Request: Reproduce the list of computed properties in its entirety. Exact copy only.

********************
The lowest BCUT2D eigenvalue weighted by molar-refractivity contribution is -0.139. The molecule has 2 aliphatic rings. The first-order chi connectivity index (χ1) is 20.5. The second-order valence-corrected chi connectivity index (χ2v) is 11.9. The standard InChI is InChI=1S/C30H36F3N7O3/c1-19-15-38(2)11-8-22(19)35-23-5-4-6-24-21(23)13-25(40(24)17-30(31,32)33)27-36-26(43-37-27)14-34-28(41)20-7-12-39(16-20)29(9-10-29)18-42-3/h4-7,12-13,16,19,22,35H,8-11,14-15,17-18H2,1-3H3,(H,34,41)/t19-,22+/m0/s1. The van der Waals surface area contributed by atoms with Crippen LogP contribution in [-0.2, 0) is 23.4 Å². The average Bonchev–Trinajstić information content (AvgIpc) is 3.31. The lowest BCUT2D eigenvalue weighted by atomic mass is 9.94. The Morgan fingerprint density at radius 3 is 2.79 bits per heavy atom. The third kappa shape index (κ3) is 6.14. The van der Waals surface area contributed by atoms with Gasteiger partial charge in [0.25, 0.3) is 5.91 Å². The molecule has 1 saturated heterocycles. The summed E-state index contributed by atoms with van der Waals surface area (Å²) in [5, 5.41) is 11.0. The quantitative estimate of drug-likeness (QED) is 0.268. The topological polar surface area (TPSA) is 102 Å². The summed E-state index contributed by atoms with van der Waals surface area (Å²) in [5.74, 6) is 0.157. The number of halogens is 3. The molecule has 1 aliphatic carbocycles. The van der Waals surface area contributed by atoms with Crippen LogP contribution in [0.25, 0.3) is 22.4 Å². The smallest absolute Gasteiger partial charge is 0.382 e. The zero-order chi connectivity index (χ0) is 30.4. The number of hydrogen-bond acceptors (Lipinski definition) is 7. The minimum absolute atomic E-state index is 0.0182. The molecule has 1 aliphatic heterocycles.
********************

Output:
The lowest BCUT2D eigenvalue weighted by molar-refractivity contribution is -0.139. The molecule has 2 aliphatic rings. The first-order chi connectivity index (χ1) is 20.5. The second-order valence-corrected chi connectivity index (χ2v) is 11.9. The standard InChI is InChI=1S/C30H36F3N7O3/c1-19-15-38(2)11-8-22(19)35-23-5-4-6-24-21(23)13-25(40(24)17-30(31,32)33)27-36-26(43-37-27)14-34-28(41)20-7-12-39(16-20)29(9-10-29)18-42-3/h4-7,12-13,16,19,22,35H,8-11,14-15,17-18H2,1-3H3,(H,34,41)/t19-,22+/m0/s1. The van der Waals surface area contributed by atoms with Crippen LogP contribution in [-0.2, 0) is 23.4 Å². The average Bonchev–Trinajstić information content (AvgIpc) is 3.31. The lowest BCUT2D eigenvalue weighted by atomic mass is 9.94. The Morgan fingerprint density at radius 3 is 2.79 bits per heavy atom. The third kappa shape index (κ3) is 6.14. The van der Waals surface area contributed by atoms with Gasteiger partial charge in [0.25, 0.3) is 5.91 Å². The molecule has 1 saturated heterocycles. The summed E-state index contributed by atoms with van der Waals surface area (Å²) in [5, 5.41) is 11.0. The quantitative estimate of drug-likeness (QED) is 0.268. The topological polar surface area (TPSA) is 102 Å². The summed E-state index contributed by atoms with van der Waals surface area (Å²) in [5.74, 6) is 0.157. The number of halogens is 3. The molecule has 1 aliphatic carbocycles. The van der Waals surface area contributed by atoms with Crippen LogP contribution in [0.25, 0.3) is 22.4 Å². The smallest absolute Gasteiger partial charge is 0.382 e. The zero-order chi connectivity index (χ0) is 30.4. The number of hydrogen-bond acceptors (Lipinski definition) is 7. The minimum absolute atomic E-state index is 0.0182. The molecule has 1 aliphatic heterocycles.